Article

Anxiety and depression associated with migraine: Influence on migraine subjects' disability and quality of life, and acute migraine management

Department of Evaluation and Treatment of Pain, University Teaching Hospital, Hospital Pasteur, 06602 Nice, France.
Pain (Impact Factor: 5.84). 12/2005; 118(3):319-26. DOI: 10.1016/j.pain.2005.09.010
Source: PubMed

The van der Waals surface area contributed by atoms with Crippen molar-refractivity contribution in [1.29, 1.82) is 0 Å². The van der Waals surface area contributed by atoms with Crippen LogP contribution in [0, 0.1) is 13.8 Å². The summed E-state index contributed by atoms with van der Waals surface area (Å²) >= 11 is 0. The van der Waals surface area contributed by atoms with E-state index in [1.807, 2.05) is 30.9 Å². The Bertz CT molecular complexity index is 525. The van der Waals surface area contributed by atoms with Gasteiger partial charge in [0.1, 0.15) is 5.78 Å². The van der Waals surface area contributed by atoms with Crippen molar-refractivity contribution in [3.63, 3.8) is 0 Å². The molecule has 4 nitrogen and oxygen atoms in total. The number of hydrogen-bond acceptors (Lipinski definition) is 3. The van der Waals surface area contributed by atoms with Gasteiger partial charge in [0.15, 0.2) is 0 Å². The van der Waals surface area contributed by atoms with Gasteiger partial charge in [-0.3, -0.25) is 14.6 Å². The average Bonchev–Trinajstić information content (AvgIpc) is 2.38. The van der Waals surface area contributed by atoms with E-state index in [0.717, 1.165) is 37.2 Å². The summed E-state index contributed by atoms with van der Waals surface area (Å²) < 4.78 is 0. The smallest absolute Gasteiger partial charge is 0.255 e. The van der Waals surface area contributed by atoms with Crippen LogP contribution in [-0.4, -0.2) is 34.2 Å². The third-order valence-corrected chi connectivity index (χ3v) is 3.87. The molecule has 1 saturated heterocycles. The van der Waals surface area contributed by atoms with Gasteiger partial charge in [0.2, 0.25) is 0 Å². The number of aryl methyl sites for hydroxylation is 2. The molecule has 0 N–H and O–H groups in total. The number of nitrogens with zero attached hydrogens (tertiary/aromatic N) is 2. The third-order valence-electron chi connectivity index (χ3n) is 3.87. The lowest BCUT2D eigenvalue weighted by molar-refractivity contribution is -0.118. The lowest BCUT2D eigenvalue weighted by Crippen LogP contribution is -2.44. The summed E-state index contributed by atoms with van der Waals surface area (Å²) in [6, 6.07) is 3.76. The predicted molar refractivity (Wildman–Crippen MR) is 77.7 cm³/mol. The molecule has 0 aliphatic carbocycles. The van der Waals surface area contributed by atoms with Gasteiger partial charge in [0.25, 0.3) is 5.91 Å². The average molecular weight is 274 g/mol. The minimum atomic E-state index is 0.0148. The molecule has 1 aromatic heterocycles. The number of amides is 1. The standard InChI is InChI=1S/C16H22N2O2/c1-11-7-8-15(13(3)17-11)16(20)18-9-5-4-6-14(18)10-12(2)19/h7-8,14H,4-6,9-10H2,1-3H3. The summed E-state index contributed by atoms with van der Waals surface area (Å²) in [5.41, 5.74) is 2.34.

ABSTRACT Anxiety and depression are reported to be frequently associated with migraine but how they impact on migraine-related disability, migraine subjects' quality of life, and medical and therapeutic management of migraine attacks has not been investigated. FRAMIG 3 is a nation-wide population-based postal survey carried out in France according to the 2004 international classification of headache disorders. Subjects who had had migraine attacks during the last 3 months (subjects with 'active migraine', N = 1957) were analysed for migraine-related disability (MIDAS score), quality of life (SF-12 questionnaire), and anxiety and depression (Hospital Anxiety and Depression Scale [HADS]) in comparison with non-migraine subjects (N = 8287). Survey results indicate that 50.6% of subjects with active migraine were anxious and/or depressive (28.0% had anxiety alone, 3.5% depression alone, and 19.1% both anxiety and depression; P < or = 0.01 versus non-migraine subjects for anxiety alone and combined anxiety and depression, NS for depression alone). Although, migraine-associated anxiety and depression do not appear to influence the drugs taken by migraine subjects for the acute treatment of migraine attacks, perceived treatment efficacy and satisfaction with treatment are lower in subjects with anxiety alone or combined with depression than in subjects with neither anxiety nor depression. Anxiety and depression should be systemically looked for and cared for in subjects consulting for migraine.

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